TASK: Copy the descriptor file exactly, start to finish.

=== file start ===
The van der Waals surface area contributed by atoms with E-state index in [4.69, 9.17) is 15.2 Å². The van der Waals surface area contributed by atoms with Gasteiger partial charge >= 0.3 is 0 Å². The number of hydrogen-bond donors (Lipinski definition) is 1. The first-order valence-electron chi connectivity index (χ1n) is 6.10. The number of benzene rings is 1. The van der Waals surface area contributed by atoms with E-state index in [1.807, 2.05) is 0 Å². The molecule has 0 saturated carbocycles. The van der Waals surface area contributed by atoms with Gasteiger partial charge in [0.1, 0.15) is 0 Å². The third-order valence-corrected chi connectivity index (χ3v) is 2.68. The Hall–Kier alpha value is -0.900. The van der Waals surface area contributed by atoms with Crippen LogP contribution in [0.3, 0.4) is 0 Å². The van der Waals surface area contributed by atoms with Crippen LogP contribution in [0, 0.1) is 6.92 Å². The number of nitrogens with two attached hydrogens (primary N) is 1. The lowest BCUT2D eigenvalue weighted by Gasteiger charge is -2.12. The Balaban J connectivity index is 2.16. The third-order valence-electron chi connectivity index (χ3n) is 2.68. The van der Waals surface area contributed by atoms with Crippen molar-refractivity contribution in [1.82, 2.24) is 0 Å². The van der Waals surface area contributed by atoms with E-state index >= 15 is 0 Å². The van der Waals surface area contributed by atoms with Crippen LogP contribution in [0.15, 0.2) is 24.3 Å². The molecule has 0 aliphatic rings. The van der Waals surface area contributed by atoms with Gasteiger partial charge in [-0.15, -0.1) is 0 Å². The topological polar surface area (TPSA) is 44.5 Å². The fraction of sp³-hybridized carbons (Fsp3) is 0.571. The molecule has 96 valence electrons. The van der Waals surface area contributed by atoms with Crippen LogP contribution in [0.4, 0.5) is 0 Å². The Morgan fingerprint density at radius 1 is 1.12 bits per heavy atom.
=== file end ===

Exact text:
The van der Waals surface area contributed by atoms with E-state index in [4.69, 9.17) is 15.2 Å². The van der Waals surface area contributed by atoms with Gasteiger partial charge >= 0.3 is 0 Å². The number of hydrogen-bond donors (Lipinski definition) is 1. The first-order valence-electron chi connectivity index (χ1n) is 6.10. The number of benzene rings is 1. The van der Waals surface area contributed by atoms with E-state index in [1.807, 2.05) is 0 Å². The molecule has 0 saturated carbocycles. The van der Waals surface area contributed by atoms with Gasteiger partial charge in [0.1, 0.15) is 0 Å². The third-order valence-corrected chi connectivity index (χ3v) is 2.68. The Hall–Kier alpha value is -0.900. The van der Waals surface area contributed by atoms with Crippen LogP contribution in [0.3, 0.4) is 0 Å². The van der Waals surface area contributed by atoms with Crippen LogP contribution in [0, 0.1) is 6.92 Å². The number of nitrogens with two attached hydrogens (primary N) is 1. The lowest BCUT2D eigenvalue weighted by Gasteiger charge is -2.12. The Balaban J connectivity index is 2.16. The third-order valence-electron chi connectivity index (χ3n) is 2.68. The van der Waals surface area contributed by atoms with Crippen molar-refractivity contribution in [1.82, 2.24) is 0 Å². The van der Waals surface area contributed by atoms with E-state index >= 15 is 0 Å². The van der Waals surface area contributed by atoms with Crippen LogP contribution in [0.15, 0.2) is 24.3 Å². The molecule has 0 aliphatic rings. The van der Waals surface area contributed by atoms with Gasteiger partial charge in [-0.15, -0.1) is 0 Å². The topological polar surface area (TPSA) is 44.5 Å². The fraction of sp³-hybridized carbons (Fsp3) is 0.571. The molecule has 96 valence electrons. The van der Waals surface area contributed by atoms with Crippen LogP contribution in [0.4, 0.5) is 0 Å². The Morgan fingerprint density at radius 1 is 1.12 bits per heavy atom.